It’s a shame Eagles have to briefly leave Nashua nest

Here are some warm weather tids and bits just as we have the first official Saturday of summer:

The dilemma the Eagles of the International Soccer Club of Nashua found themselves in was fairly predictable but there are a couple of underlying themes:

First, it is a reminder of the limitations by city law for Stellos Stadium, which is restricted to youth events only. That’s a holdover from all the bitterness of youth groups angry when minor league baseball (Pirates, Pride, etc.) came into Holman Stadium as primary tenants.

City officials simply didn’t want the same thing to happen at Stellos.

However, it’s a shame that the Eagles can’t have their home game at Stellos a week from today. It’s the perfect spot for them as a fallback while Rivier’s glorious new outdoor facility is under construction. Also, the ISC of Nashua is a very youth-oriented organization and you can bet youth soccer groups would be part of the show in their home opener.

The city is probably losing out on a lot of rental dollars for its policy. How about this: Youth groups have priority, so that if a non-youth organization wants to book an event there, it can only if a youth oriented group doesn’t want the same date,regardless of who reserves it first? There’s all sorts of ways to prioritize youth. But such is life.

Meanwhile, the Eagles had a connection at Manchester Memorial, but it’s a shame they didn’t try first for Saber Stadium at Souhegan High School. That would have kept them in the Nashua area for the season.

Meanwhile, why all the uncertainty? All you have to do is drive even close to the Muldoon Center at Rivier and the entire area looks like a meteor landed there, there’s so much construction. The Eagles are definitely better off playing elsewhere for the summer, and reaping the benefits of a beautiful new facility next season.

But it’s a shame they can’t use Stellos this summer.

—– Just a few miles north in Manchester, Gill Stadium has been undergoing some field renovations. New field turf is being installed to replace the orginal artificial surface put in when the New Hampshire Fisher Cats played there for a year in 2003. But baseball purists will like the fact that the artificial mound, always put in and taken out, is now going to reportedly a thing of the past, replaced by a permanent natural dirt mound that will be fenced off during rectangular sporting events. To also preserve the mound, the football/soccer field is being moved 30 feet north. And, ne LED lights are said to be set for installation.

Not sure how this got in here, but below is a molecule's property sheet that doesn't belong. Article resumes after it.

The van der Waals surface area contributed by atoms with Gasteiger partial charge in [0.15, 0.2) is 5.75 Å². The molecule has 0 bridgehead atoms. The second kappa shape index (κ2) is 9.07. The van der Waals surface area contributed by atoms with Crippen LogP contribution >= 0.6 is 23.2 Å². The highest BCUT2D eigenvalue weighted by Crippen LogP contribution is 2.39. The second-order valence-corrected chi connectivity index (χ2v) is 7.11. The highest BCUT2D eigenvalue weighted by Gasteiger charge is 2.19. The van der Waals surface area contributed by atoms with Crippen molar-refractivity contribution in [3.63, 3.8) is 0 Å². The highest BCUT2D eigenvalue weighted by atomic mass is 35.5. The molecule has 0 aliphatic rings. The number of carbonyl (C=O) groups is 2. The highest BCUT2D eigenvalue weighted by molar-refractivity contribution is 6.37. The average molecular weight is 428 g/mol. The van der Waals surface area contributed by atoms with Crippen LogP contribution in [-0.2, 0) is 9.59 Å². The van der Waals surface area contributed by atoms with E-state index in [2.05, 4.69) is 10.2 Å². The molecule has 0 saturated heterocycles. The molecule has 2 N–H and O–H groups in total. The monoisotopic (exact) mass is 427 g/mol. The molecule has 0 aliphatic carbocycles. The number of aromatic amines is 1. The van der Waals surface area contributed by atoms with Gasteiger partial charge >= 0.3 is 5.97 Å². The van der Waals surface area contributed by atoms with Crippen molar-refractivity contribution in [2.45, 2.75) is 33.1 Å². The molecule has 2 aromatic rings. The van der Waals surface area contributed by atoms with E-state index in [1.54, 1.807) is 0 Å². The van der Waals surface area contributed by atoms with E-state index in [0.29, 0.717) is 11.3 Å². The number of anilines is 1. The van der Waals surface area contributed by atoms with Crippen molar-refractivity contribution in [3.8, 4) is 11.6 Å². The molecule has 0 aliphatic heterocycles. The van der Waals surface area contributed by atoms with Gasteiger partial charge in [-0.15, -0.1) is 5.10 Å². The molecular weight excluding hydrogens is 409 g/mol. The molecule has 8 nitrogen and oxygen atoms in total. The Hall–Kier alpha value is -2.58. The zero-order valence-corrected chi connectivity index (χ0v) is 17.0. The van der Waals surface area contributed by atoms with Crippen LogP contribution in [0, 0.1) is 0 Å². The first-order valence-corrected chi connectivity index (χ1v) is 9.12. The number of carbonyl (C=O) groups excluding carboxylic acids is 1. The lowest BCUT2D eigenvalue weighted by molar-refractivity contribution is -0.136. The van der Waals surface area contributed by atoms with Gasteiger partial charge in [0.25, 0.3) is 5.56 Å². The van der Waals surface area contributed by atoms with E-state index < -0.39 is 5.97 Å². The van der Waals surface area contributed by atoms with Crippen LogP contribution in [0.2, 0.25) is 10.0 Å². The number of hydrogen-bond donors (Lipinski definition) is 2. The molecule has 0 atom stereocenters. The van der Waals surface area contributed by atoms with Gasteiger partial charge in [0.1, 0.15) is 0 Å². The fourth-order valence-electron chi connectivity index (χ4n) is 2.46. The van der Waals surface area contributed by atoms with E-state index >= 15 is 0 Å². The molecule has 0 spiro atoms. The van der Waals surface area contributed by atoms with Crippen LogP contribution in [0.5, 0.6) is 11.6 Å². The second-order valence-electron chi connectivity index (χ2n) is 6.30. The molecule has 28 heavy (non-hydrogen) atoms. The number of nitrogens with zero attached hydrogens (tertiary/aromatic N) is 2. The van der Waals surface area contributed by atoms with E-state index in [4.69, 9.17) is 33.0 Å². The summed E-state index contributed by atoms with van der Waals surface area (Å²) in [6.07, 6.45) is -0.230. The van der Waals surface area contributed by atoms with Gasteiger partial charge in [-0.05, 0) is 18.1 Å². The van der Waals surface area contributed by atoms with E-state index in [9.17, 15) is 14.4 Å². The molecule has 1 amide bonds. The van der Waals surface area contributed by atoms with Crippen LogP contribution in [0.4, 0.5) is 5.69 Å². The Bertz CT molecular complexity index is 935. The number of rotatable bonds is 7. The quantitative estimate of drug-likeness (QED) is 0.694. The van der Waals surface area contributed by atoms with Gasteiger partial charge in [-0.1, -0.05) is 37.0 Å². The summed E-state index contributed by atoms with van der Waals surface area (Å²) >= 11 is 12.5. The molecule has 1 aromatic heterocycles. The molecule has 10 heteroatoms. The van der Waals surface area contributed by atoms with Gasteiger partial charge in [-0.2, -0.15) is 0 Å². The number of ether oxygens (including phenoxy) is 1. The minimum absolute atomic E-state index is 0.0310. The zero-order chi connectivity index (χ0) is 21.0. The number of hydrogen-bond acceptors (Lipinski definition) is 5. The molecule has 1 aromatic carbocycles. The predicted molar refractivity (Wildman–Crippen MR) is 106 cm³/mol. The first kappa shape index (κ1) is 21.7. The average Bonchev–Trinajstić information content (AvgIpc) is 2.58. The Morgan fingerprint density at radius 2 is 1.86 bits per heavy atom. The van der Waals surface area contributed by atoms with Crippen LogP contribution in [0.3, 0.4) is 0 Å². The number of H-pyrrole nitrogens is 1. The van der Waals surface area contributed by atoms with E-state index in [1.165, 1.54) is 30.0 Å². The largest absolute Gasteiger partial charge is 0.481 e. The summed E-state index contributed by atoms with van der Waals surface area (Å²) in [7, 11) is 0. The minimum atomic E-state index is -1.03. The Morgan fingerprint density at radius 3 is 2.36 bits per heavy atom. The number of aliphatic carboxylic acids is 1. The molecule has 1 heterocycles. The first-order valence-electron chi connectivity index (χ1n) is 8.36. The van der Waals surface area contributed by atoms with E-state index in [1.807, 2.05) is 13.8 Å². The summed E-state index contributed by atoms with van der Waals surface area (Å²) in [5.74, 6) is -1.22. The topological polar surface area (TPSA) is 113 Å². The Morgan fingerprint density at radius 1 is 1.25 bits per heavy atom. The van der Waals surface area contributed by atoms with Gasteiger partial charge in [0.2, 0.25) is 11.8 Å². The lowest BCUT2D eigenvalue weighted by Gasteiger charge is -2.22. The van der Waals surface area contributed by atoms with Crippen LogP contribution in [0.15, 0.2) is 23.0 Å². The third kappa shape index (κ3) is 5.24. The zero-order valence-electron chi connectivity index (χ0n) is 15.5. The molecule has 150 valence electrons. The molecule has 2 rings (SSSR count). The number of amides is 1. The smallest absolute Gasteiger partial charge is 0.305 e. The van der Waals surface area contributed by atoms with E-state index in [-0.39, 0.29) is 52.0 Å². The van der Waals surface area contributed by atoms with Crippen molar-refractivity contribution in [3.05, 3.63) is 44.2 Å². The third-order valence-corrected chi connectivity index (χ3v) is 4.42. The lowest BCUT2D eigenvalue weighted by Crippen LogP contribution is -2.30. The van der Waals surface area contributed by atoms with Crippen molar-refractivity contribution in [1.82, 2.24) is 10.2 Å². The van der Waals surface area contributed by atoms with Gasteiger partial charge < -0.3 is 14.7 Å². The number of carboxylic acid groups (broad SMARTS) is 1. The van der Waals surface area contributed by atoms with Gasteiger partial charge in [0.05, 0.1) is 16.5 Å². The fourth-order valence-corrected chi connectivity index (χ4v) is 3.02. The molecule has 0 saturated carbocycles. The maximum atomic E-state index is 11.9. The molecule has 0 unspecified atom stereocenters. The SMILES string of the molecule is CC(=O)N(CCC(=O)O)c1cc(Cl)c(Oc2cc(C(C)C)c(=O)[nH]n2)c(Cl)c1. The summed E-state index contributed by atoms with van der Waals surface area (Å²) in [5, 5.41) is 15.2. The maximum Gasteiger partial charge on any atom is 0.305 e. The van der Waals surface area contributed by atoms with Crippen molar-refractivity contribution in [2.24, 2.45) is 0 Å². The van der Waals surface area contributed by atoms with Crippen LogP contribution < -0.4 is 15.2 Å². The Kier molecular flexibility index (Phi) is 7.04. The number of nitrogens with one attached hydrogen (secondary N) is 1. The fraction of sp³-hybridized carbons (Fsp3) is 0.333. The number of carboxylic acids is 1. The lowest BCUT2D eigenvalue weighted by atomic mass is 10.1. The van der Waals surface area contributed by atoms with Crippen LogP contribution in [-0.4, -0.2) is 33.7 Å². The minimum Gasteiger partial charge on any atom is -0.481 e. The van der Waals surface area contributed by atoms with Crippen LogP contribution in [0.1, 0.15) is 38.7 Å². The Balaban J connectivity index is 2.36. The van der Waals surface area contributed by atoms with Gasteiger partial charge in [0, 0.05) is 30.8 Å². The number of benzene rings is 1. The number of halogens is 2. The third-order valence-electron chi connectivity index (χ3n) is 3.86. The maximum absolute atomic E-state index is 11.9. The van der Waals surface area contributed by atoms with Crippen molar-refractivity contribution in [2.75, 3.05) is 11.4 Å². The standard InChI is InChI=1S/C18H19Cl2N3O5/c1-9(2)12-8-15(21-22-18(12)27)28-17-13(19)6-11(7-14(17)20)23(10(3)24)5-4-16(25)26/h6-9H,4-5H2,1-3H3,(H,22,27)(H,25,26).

Remember, they can take their time for a lot of the work in Manchester as the state Senior Legion Baseball Tournament is at Holman later next month, which is great for Nashua.

—– We still say the Futures Collegiate League should limit the high school graduates/incoming college freshman to just two or three per roster. Right now the limit is five, which is way too many, but college coaches love the fact they can give their freshmen an early look at the game at this level for the summer before they report.

But how do the experienced collegiate players interact and treat the younger ones? One of the best to answer that is former Silver Knight Cam Cook, now the team’s Operations Director.

“It’s on a person-to-person basis,” Cook, who starred in Nashua in 2016-17. “I think on a whole the juniors and seniors like to take those guys under their wing.

“I always looked at it as there’s going to be hiccicups from high school baseball t college baseball, as talented as they are. So it’s going to be letting them know, ‘Hey, I’ve been there, you’re going to work it out, that’s what this league is for.'”

And, Cook said, there’s the flip side: Don’t get to comfortable.

“If they’re having success, just make sure they’re staying even-keel, not getting too far on their high horse, but also make them feel like their part of the team rather than not motivate them.”

What do these younger players not know about the college game?

“It’s not velocity or anything like that that’s going to be the issue,” Cooke said. “It’s the movement on pitches, the breaking balls break harder, faster, and the game just speeds up on you. Guys get down the line faster, so you might panic (as in infielder) on a ground ball, or a guy tagging up. It’s just a faster paced game than they’re used to playing.”

— Boston Bruins general manager Don Sweeney got kudos for winning the GM of the Year award in the National Hockey League. Now remember, those selections are made prior to the playoffs, but it was clear Sweeney hit the jackpot with the trade deadline acquisitions of Marcus Johansson and Charlie Coyle.

But now Sweeney faces a much more dificult task: How to surround an aging core – if he wants to keep it together – with enough talent to get one more crack at the Cup. It won’t be easy, and that work began last night and continues today with the NHL draft, not in terms of prospects, but potential deals.

—Congrats to longtime Elks official Al Savage, who has been huge in this city organizing youth activities, including the Elks Hoop and Soccer Shoots. He and his wife Marion were honored by the Nashua area track community and Decathlon/Heptathlon chairman Jason Pailing at the dinner for the New Hampshire Decathlon/Heptathlon last weekend for, as the proclamation read, their “63 years of unwavering support to the NH State Decathlon/Heptathlon. We are grateful for your generosity and devotion to this event and its success will continue through your legacy.”

Good stuff. Savage is a Nashua gem.

Tom King may be reached at 594-1251, or@Telegraph_TomK, or tking@nashuatelegraph.com